Carrol Daily Times Herald from Carroll, Iowa on April 1, 1974 · Page 7
Get access to this page with a Free Trial
Click to view larger version

Carrol Daily Times Herald from Carroll, Iowa · Page 7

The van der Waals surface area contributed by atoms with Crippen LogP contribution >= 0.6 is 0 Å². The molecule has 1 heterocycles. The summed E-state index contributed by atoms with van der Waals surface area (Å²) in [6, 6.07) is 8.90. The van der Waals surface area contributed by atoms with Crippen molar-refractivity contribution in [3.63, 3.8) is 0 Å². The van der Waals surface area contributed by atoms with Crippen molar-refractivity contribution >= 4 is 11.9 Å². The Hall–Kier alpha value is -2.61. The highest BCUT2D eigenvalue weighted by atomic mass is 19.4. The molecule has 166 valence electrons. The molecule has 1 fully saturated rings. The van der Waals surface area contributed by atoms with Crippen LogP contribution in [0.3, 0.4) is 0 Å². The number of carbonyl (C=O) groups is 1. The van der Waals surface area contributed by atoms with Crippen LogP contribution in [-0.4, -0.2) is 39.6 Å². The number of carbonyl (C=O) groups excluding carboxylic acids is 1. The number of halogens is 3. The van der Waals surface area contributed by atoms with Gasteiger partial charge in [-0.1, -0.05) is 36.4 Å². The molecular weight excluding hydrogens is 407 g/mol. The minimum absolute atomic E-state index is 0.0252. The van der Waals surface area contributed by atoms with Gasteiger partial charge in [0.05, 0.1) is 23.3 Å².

Publication:
Location:
Carroll, Iowa
Issue Date:
Monday, April 1, 1974
Page:
Page 7
Cancel
Start Free Trial

Page 7 article text (OCR)